I felt that this episode of Fire Force was really its best opportunity to give its characters some time to breathe and grow, but it ends up bundling that in favour of adding a few more convoluted plot contrivances. Fire Force really is becoming a prime example of form over function in a series, with it’s character being the main casualty of this approach.
When I’ve spoken about Shinra in the past as a main character, I’ve mostly praised him for his design and the duality of said design with his general demeanour. The problem is, as the show progresses, it’s not doing anything more with him than reinforcing these surface level traits he already had well established.
The pace and content of episode 10 made for a slower, more character heavy episode. With it being the first time the 8th is properly back together since the first few episodes, I’d have hoped we could delve into Shinra’s reactions and how he’s dealing with all the things that have happened to him in a relatively short span of time.
Instead though, the show decides to throw even more exposition and backstory into it’s already hellishly convoluted world. Through an emergency conference, we meet the remaining of the eight fire force captains, as well as the Emperor/Fire Force Pope at some geothermal power plant/palace.
And while I can’t help but look and appreciate how stylish all of this looks, it’s doing a great job of distracting me from how the show never really seems to want to explain itself clearly. During this meeting, we learn of a group of “proto-nationalists”, of which the 7th’s Captain is the leader, and also the strongest Fire Force solider.
Although he leaves before we learn what that even means.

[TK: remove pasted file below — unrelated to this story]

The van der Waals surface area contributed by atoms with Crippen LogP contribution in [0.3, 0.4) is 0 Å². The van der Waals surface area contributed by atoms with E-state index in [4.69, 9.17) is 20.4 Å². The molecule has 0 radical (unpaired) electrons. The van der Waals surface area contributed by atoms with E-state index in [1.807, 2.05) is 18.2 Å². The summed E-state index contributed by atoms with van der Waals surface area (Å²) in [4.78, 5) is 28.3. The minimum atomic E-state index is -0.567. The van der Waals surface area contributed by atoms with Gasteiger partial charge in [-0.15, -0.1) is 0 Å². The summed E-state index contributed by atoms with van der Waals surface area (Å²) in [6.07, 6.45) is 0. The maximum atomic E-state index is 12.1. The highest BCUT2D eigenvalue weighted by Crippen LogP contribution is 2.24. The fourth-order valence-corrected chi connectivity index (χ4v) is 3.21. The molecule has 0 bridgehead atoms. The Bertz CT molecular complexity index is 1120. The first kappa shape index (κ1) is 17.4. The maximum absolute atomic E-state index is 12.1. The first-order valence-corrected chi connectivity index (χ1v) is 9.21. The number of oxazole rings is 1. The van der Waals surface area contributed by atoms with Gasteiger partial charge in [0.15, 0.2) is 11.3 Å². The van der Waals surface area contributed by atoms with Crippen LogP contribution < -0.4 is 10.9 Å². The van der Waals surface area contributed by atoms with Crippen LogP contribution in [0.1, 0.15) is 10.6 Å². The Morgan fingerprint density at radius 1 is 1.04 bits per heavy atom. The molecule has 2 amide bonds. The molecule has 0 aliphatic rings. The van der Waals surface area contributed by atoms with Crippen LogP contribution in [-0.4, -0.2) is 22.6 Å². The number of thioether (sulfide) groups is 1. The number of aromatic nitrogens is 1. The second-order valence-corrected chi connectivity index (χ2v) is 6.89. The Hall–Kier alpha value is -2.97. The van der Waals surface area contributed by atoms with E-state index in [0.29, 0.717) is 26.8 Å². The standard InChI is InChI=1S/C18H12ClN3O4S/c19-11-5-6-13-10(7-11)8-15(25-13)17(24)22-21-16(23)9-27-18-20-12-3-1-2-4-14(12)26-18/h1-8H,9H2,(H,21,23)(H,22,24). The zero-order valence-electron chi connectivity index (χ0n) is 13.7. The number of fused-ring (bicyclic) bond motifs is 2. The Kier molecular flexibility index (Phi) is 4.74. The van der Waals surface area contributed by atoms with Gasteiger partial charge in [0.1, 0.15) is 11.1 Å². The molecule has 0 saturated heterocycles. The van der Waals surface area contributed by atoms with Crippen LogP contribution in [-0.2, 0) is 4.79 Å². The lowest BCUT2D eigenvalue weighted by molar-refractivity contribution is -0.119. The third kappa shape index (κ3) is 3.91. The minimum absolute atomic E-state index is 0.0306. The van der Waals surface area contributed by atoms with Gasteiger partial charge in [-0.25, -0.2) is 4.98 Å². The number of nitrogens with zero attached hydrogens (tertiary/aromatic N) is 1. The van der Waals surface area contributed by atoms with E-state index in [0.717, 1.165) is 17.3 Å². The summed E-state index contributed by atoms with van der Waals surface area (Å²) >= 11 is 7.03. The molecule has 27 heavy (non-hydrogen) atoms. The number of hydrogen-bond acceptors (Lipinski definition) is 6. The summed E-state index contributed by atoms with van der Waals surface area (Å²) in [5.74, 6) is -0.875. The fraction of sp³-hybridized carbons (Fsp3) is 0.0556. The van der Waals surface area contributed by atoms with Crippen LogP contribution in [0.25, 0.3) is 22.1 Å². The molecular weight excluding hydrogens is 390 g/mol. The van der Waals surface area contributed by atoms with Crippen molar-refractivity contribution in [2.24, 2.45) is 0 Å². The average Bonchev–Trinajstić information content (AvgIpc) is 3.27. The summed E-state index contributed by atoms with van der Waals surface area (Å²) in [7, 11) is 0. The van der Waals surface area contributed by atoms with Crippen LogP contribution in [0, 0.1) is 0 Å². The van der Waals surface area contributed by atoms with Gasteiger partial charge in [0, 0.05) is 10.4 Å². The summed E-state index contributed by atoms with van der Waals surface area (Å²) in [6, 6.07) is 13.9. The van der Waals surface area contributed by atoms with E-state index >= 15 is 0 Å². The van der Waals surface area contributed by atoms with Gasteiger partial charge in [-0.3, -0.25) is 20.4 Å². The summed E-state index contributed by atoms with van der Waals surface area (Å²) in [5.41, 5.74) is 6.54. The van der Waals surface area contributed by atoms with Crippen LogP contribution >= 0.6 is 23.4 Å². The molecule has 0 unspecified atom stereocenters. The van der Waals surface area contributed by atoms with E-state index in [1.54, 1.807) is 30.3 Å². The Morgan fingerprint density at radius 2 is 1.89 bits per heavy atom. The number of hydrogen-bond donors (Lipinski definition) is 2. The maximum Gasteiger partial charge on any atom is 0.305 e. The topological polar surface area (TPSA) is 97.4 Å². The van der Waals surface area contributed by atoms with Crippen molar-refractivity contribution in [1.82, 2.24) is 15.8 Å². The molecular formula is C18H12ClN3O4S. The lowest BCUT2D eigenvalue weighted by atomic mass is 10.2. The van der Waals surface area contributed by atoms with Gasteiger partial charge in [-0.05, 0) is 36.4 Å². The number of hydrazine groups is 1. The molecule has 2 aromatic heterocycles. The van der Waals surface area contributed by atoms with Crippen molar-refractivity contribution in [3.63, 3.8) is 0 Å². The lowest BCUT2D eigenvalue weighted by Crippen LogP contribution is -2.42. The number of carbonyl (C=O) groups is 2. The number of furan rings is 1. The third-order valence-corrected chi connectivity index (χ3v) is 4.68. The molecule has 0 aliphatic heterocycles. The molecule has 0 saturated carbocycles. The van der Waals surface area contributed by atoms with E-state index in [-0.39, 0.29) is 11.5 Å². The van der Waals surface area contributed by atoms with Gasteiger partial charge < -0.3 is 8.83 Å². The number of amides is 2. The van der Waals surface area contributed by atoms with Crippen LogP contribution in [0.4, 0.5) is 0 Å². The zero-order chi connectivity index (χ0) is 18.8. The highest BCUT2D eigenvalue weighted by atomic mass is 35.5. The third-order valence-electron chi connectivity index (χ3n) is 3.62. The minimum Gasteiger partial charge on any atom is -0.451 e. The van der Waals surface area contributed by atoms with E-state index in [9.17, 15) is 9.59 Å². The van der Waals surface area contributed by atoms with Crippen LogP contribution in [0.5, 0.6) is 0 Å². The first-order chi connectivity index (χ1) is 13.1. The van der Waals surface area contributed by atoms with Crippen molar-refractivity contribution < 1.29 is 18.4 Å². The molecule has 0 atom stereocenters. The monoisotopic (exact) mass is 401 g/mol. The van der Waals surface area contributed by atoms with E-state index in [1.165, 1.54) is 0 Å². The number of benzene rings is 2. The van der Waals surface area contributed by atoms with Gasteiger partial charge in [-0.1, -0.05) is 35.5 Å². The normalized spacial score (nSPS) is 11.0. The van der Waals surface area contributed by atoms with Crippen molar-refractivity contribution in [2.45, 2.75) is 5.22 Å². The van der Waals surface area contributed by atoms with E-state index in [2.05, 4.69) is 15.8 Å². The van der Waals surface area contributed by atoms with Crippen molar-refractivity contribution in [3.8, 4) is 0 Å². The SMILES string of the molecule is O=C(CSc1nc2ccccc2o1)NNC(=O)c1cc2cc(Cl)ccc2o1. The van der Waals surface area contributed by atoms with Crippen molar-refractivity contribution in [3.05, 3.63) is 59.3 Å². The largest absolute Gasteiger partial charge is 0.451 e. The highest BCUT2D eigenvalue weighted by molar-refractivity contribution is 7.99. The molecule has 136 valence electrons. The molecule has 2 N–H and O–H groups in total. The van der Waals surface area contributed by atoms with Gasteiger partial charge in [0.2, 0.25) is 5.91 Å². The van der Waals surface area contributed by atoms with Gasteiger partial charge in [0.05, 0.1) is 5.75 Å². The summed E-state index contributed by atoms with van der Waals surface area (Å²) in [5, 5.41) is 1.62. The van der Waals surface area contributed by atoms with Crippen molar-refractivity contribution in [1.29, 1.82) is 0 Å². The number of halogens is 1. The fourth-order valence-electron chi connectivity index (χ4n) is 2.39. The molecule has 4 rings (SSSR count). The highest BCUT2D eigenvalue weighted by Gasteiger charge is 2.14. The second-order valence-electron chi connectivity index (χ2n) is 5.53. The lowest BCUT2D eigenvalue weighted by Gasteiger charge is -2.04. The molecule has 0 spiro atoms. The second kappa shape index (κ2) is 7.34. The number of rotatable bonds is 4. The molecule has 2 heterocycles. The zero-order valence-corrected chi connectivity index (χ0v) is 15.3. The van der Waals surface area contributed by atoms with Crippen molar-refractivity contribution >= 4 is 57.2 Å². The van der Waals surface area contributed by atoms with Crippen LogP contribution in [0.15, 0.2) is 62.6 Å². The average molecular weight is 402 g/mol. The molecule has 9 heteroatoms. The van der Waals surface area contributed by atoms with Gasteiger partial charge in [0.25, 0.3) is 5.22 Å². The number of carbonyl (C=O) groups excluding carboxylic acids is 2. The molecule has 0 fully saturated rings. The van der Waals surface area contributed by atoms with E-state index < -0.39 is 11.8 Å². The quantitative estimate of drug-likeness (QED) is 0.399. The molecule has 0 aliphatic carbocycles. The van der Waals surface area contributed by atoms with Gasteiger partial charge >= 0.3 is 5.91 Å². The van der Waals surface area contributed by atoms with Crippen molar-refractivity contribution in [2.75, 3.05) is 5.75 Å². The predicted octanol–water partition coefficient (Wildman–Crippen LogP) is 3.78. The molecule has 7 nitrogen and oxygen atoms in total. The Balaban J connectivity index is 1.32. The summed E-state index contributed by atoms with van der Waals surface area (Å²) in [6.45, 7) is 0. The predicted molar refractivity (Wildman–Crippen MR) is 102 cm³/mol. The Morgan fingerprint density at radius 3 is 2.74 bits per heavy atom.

We also get an info dump telling us that Shinra is apparently a holder of something called an “Adolla Burst”, which is some kind of pure, super flame? Even the show dances around the actual definition before leaving it up in the air.
When you’re telling a story, laying groundwork and foreshadowing are important. But Fire Force is throwing 7th and 8th things at you before the first handful of revelations have fully resolved themselves. As a result I’m forgetting half of the stuff that we’d previously established.
Before we can even digest what’s been said, we see that Joker is outside, eavesdropping on the meeting using his AirPods. How does he manage that? Is there a traitor in the midst of the Fire Force, probably, the scene never really hints at it, but I have to assume that if I want to pretend there is any sense of reality still at play here.
Anyway, he meets with Shinra to tell him that his brother has become a solider for the Evangelist, not only that; he’s become the world’s most badass 13 year old and leader of his Knights Templar. I’d say Shinra seems shook by this revelation, but his go-to move of a tight, toothy smile takes the place of any real internal dialogue.
The following scene, in which Shinra decides whether to tell the rest of the 8th about his brother would have been prime time for Shinra to get some proper character development. That’s not the case though, like with how his backstory has been presented. Shinra doesn’t seem to be an active participant in his own development.
Rather, character development happens at him instead of him going through it. In a series of scenes where the rest of the force seems to be concerned for him, while Shinra himself displays almost no emotion in any way. Realising that everyone around him seems to care for him, he shares the thing that has been lingering on his mind.
There don’t seem to be any especially strong emotions coming from Shinra, even his rage generally seems to be short lived most of the time. It’s hard to really connect to the character, when he is having life altering revelations given to him and he hardly seems to be reacting to them.
I think Fire Force is a stylish as all hell show, it looks great and has style in excess. But it comes as the expense of any genuine substance. I’m just getting to the point where I’m going to stop taking it so seriously, I might even stop reviewing them on an episode by episode basis, we’ll see.